Last Updated on May 7, 2015, by eNotes Editorial. Word Count: 469
Amid the rapid development of technology and with the dawn of a new century, artists partly envisioned and partly effected a departure from old ways. Cars and especially airplanes, whose praises are sung in “Zone,” surpassed trains in expanding horizons and in creating new perspectives. For many artists, that strengthened the impulse toward objectivity, in order to cater to the subjectivity of the reader or viewer. This impulse is present in “Windows.”
The sprawling modern city can only be perceived in pieces. In the increased pace of daily life, several sensations strike the individual at once: Apollinaire, like the Futurists, revels in this “simultaneity” and attempts to reproduce it in writing, although he himself concedes that painting captures it better.
In the poem, the window “opens” in line 11 and again in line 35. It has not closed in between; rather, the suggestion is that all the sights and sounds of the intervening verses are perceived at once. Lines 10 through 12 move from present to future, a logical sequence, then suddenly back into the past—as if past, present, and future were somehow interchangeable. Like the cubists, however, Apollinaire does more than merely present the fragmentation. Out of the chaos of modern life, he fashions a new unity, linking all of space and time; it is not by accident that “when” and “where” are, with “and,” the major linking words in the poem.
Line 35 sums up this movement. Six place-names are juxtaposed in a typically elliptical list; they are pulled together in the mind of the poet. At the same time, “Hyères” sounds like hier (yesterday) and “Maintenon” like maintenant (now), so the verse also links past, present, and future once again. All places are unified, all times are coalesced, and space and time themselves are linked through the pun.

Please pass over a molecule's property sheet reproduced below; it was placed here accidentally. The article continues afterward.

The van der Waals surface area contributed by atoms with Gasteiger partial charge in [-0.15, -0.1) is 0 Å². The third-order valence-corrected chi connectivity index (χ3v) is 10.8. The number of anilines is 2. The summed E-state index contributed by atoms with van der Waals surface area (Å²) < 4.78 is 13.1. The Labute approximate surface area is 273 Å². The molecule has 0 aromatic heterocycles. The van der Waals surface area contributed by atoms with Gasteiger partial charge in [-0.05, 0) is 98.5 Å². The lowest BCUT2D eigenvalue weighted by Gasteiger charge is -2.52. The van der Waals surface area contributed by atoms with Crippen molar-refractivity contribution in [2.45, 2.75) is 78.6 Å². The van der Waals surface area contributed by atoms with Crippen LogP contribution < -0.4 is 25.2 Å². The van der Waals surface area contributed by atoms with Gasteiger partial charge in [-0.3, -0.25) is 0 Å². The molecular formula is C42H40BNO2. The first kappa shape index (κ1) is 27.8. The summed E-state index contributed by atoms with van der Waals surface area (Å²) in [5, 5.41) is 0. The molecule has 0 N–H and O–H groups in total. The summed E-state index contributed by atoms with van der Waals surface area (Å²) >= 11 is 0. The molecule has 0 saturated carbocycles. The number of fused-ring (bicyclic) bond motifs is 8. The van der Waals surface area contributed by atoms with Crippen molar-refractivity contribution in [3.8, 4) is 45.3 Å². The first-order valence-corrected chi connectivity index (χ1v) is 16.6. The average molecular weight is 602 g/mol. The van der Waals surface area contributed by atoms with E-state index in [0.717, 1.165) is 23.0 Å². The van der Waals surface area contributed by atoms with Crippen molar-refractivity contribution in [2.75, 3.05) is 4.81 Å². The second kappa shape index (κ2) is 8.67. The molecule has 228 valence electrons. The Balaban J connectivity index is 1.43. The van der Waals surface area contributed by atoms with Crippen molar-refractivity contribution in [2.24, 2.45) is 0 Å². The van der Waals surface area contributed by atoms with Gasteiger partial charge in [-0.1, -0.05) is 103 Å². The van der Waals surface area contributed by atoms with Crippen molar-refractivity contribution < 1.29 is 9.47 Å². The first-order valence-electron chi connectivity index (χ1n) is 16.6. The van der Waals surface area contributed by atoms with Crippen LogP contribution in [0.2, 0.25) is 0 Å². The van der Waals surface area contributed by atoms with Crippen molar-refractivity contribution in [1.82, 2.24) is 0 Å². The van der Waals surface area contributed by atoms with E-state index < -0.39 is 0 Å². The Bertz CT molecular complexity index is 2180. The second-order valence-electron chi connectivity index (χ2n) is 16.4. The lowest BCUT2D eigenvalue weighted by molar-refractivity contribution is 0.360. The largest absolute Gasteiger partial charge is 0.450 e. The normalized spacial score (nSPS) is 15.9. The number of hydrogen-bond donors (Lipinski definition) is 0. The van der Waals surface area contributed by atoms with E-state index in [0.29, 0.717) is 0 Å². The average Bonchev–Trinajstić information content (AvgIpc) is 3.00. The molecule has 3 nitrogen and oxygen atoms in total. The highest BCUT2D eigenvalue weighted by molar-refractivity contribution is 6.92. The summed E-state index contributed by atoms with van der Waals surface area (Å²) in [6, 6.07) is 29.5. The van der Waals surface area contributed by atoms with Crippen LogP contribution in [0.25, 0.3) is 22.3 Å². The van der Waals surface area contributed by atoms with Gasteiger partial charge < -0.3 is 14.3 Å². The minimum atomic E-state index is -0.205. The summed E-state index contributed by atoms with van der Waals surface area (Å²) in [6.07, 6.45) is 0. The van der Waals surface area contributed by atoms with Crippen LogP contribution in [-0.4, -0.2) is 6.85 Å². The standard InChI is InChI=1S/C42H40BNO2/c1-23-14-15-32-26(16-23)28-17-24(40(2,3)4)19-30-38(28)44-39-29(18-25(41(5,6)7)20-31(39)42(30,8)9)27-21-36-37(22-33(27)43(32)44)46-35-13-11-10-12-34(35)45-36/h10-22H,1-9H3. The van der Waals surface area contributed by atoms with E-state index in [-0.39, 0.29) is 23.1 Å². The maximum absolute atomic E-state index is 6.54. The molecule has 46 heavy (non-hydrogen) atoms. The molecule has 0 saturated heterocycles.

This vision of unity is very different from that of previous poets. Dissension is not excluded: The “diamond,” a prism refracting light, breaks up the climactic flurry of the last eight lines to remind the reader of that. It is as if the light were being broken up into colors, by a window or a diamond, and woven back together simultaneously. It is a new dynamic unity that can incorporate fragmentation.
Paradoxically, it is Apollinaire’s inability to capture the whole of the city that allows him to encompass the whole of the world. Unable to represent reality as traditional artists sought to do, he re-creates it; death leads to rebirth. “Painting,” he writes, “is no longer the art of reproduction, but of creation”; the artist “puts order in the universe.” Various forms of human control over the outside world are alluded to: hunting, technology, poetry. In fact, it is almost as if humanity were taking on the role of nature—the hands are “spiders”—in restoring harmony to the cosmos.
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